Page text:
Intel’s chief security architect Ernie Brickell laid out the processor maker’s view of what hardware designers need to do to create SoCs that build in good protection against hacks in his keynote address at the 51st Design Automation Conference (DAC) in San Francisco.
“Why is security hard?” Brickell asked. “Because we are building very complex systems. Due to market demand we have to rapidly add new capabilities to these systems.”
Sometimes the capabilities are so rich that they open up users’ personal information without even needing to be hacked. Brickell used the example of the Goldenshores Technologies Brightest Flashlight app available for smartphones. At one level, it was just a way of turning a phone into a torch. “But it also collected GPS information and sent that back so that it could send targeted ads,” said Brickell.
The app made it more or less impossible to opt out of the sending of data, one of the reasons why the US Federal Trade Commission (FTC) stepped in to force Goldenshores to stop the collection and delete consumer data.
Problems like this arise, Brickell said, “because we are not giving users reasonable things to choose from”.
Image Intel's Ernie Brickell speaking at DAC 2014
When it comes to breaking into applications and operating systems, Brickell said hackers are finding more and more ways to do it as the potential value of attacks, thanks to the desire to add financial applications to computers and mobile devices, increases. “Macafee is saying they find a thousand new pieces of malware a day.”
Hardware can help reduce the flood of malware and other problems, said Brickell. “We currently can’t solve the entire problem but it’s also not appropriate to say it’s purely a software problem. The first thing to do is not introduce security bugs ourselves.”
Intel’s security development lifecycle
Intel has adopted a security lifecycle model, Brickell explained. “The way to do security for a complex system is to determine what are the assets you are trying to protect, and then ask how can I design this architecture to have the absolute smallest attack surface.”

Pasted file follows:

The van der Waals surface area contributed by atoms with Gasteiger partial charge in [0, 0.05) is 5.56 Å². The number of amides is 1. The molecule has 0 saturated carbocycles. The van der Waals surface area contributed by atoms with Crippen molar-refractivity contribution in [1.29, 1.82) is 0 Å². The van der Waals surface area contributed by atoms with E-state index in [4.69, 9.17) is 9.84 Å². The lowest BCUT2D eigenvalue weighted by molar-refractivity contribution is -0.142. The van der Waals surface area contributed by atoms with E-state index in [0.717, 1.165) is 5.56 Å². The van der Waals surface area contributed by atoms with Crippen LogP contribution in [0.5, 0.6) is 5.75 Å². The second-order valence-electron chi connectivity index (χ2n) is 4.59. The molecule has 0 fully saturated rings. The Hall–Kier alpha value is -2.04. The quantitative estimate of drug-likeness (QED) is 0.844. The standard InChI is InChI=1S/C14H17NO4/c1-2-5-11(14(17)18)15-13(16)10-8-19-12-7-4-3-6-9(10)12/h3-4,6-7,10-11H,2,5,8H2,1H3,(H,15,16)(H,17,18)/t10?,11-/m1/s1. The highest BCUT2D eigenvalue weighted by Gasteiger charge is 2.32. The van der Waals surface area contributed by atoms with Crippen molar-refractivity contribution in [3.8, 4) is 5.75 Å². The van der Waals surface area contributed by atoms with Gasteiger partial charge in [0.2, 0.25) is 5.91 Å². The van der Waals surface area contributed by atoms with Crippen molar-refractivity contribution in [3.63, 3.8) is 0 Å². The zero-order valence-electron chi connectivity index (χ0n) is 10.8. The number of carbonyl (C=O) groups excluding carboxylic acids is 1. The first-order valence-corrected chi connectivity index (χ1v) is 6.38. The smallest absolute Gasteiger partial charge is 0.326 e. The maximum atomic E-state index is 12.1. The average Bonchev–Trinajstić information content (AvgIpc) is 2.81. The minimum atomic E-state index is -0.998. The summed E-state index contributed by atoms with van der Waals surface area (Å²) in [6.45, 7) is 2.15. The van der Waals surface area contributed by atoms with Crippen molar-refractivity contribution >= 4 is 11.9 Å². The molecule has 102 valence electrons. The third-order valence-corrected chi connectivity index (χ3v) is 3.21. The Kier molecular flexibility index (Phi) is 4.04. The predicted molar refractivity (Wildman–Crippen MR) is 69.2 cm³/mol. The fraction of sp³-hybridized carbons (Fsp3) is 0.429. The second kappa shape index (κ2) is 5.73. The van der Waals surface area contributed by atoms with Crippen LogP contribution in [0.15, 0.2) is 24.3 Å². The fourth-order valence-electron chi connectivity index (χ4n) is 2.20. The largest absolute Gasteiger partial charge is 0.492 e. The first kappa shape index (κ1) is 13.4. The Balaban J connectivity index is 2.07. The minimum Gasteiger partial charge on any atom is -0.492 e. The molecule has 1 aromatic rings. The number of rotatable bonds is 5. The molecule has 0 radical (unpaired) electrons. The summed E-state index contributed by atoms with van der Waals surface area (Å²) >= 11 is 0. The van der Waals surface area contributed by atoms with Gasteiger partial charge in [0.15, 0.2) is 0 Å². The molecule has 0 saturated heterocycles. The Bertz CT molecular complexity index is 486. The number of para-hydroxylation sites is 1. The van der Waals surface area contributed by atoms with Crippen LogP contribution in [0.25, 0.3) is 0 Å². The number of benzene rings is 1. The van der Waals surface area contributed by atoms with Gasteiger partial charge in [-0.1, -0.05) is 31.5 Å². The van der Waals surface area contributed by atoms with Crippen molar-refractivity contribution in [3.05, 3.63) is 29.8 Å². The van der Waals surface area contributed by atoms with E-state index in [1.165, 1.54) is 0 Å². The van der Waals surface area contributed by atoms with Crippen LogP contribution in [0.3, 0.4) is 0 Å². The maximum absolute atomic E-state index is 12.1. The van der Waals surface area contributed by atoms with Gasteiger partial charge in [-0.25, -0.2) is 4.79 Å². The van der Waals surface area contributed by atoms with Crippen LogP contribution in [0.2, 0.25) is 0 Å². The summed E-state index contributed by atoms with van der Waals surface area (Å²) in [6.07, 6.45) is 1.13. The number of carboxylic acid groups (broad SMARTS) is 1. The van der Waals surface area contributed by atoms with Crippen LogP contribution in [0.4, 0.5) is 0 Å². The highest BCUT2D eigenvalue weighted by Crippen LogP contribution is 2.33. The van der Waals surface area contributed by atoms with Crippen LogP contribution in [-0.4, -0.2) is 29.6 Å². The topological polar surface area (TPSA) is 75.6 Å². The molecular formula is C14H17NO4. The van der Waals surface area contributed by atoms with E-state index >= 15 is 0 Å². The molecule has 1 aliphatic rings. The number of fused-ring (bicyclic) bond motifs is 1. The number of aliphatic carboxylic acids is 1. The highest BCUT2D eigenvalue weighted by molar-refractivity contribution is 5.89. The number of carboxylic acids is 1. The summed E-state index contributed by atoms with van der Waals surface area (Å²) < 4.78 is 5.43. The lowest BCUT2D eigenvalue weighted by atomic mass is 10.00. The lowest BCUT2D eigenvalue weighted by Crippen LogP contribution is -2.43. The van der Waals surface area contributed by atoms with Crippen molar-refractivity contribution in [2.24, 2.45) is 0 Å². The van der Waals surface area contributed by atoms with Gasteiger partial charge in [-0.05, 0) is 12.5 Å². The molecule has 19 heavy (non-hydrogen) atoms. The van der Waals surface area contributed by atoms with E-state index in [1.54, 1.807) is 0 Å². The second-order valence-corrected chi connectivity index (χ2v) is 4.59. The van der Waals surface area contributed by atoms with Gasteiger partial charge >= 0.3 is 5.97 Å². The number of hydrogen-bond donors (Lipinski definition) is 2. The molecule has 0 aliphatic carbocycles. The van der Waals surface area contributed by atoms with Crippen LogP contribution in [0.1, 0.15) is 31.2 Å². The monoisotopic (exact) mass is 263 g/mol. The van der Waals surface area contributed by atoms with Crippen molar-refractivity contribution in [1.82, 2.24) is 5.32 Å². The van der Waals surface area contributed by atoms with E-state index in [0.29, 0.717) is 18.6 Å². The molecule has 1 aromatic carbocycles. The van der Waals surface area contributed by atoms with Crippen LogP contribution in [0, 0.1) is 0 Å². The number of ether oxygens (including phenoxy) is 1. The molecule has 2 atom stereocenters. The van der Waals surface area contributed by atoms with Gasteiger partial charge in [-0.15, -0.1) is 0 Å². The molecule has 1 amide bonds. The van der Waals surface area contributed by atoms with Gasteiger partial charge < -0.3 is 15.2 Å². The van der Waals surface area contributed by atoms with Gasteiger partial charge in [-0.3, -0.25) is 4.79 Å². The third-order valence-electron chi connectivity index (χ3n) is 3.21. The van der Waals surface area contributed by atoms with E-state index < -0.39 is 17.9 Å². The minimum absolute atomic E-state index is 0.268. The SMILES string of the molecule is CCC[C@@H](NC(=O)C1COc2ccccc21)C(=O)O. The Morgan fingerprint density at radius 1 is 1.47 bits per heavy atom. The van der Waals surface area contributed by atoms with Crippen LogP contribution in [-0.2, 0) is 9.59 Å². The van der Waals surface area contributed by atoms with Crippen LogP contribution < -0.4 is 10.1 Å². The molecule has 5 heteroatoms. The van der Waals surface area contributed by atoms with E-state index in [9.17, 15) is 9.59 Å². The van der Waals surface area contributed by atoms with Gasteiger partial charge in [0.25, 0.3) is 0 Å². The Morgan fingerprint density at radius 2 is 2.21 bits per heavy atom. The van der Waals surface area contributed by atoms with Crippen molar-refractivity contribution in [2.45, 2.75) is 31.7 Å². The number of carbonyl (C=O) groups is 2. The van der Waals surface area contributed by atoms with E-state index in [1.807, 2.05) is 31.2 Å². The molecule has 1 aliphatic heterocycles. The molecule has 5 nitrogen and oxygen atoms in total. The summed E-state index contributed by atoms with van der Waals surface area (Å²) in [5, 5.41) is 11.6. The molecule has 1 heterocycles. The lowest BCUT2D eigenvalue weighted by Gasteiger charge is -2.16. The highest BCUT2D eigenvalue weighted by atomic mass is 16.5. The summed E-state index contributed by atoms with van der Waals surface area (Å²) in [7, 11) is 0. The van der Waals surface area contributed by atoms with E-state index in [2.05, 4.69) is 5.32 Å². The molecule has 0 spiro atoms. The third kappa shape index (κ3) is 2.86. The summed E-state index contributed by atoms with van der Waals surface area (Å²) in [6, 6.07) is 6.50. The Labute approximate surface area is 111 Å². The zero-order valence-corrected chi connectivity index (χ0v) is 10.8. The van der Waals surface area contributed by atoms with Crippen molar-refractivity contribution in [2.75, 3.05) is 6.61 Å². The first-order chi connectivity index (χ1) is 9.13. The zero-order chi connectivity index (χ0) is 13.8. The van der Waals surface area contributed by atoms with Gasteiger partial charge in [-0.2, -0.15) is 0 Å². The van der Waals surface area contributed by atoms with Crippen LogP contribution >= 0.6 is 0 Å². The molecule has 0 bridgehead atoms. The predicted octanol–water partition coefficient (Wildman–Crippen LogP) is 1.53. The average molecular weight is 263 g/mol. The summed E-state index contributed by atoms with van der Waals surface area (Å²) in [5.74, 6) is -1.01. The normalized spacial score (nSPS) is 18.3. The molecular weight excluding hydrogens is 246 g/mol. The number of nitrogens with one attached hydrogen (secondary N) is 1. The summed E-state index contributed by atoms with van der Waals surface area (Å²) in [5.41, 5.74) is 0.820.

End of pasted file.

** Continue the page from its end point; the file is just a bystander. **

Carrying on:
“The first question to answer is ‘does this product have any security objectives?’ The next step is the architecture review. This is the forum I run at Intel. Architects come to this forum to describe what are the security objectives of this platform.”
The review attempts to enumerate the many possible means of attack, with specialists providing insights on what is possible. “One person on the committee specializes in the security of debug. We need debug but we also need to make sure that the debug facilities don’t compromise security.”
Once the architecture has been reviewed and recommendations made, the next step in the lifecycle is actual implementation. “We find most security problems are injected during implementation. So we need to do thorough code reviews during implementation. Then there is a final review before shipping.”
A common theme in designing for security at Intel is a focus on the attack surface. “In software you find the principle of least privilege. That’s a fine way to think about things. But in security you have to think about things from different viewpoints because that’s what attackers do,” Brickell explained. “To have a small attack surface sounds simple but it takes people to get their heads around it.”
Questions of trust
The key is to ensure that individual components do not have inappropriate privileges or access. “You don’t want to give GPS data to your flashlight app. But with a mapping app you do. But you don’t then want to trust your mapping app with banking information. It’s not that you are saying you don’t trust the mapping app entirely. You are simply trying to minimize the attack surface around each asset.
“If you ask data-center owners, do they trust their admins? They say: ‘Yes. But we would like to trust them less’,” Brickell said.